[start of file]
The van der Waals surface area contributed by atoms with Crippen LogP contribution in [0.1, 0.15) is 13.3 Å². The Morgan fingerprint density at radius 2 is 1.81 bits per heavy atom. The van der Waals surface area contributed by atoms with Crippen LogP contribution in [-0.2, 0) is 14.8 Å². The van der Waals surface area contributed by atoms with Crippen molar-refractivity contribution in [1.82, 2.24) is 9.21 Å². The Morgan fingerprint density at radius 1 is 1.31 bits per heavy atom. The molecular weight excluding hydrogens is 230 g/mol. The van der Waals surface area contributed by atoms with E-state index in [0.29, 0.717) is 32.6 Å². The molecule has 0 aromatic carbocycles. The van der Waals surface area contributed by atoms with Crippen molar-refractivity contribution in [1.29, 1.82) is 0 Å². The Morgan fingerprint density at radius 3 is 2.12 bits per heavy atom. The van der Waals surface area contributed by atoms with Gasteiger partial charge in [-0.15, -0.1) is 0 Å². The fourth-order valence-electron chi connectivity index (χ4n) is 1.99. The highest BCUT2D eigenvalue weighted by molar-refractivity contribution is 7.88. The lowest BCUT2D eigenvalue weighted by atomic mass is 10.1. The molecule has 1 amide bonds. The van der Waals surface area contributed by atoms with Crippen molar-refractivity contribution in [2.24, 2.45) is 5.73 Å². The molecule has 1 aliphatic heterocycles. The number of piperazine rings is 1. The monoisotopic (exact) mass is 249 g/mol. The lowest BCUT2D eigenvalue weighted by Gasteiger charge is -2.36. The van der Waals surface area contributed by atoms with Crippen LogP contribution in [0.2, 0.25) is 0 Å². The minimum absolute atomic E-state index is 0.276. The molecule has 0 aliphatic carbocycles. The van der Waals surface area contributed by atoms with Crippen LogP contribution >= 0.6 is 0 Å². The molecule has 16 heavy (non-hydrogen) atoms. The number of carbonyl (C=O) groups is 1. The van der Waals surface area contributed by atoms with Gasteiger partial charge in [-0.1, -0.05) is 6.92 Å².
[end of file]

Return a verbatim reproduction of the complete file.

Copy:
The van der Waals surface area contributed by atoms with Crippen LogP contribution in [0.1, 0.15) is 13.3 Å². The Morgan fingerprint density at radius 2 is 1.81 bits per heavy atom. The van der Waals surface area contributed by atoms with Crippen LogP contribution in [-0.2, 0) is 14.8 Å². The van der Waals surface area contributed by atoms with Crippen molar-refractivity contribution in [1.82, 2.24) is 9.21 Å². The Morgan fingerprint density at radius 1 is 1.31 bits per heavy atom. The molecular weight excluding hydrogens is 230 g/mol. The van der Waals surface area contributed by atoms with E-state index in [0.29, 0.717) is 32.6 Å². The molecule has 0 aromatic carbocycles. The van der Waals surface area contributed by atoms with Crippen molar-refractivity contribution in [1.29, 1.82) is 0 Å². The Morgan fingerprint density at radius 3 is 2.12 bits per heavy atom. The van der Waals surface area contributed by atoms with Gasteiger partial charge in [-0.15, -0.1) is 0 Å². The fourth-order valence-electron chi connectivity index (χ4n) is 1.99. The highest BCUT2D eigenvalue weighted by molar-refractivity contribution is 7.88. The lowest BCUT2D eigenvalue weighted by atomic mass is 10.1. The molecule has 1 amide bonds. The van der Waals surface area contributed by atoms with Crippen molar-refractivity contribution in [2.24, 2.45) is 5.73 Å². The molecule has 1 aliphatic heterocycles. The number of piperazine rings is 1. The monoisotopic (exact) mass is 249 g/mol. The lowest BCUT2D eigenvalue weighted by Gasteiger charge is -2.36. The van der Waals surface area contributed by atoms with Crippen LogP contribution in [0.2, 0.25) is 0 Å². The minimum absolute atomic E-state index is 0.276. The molecule has 0 aliphatic carbocycles. The van der Waals surface area contributed by atoms with Crippen LogP contribution >= 0.6 is 0 Å². The molecule has 16 heavy (non-hydrogen) atoms. The number of carbonyl (C=O) groups is 1. The van der Waals surface area contributed by atoms with Gasteiger partial charge in [-0.1, -0.05) is 6.92 Å².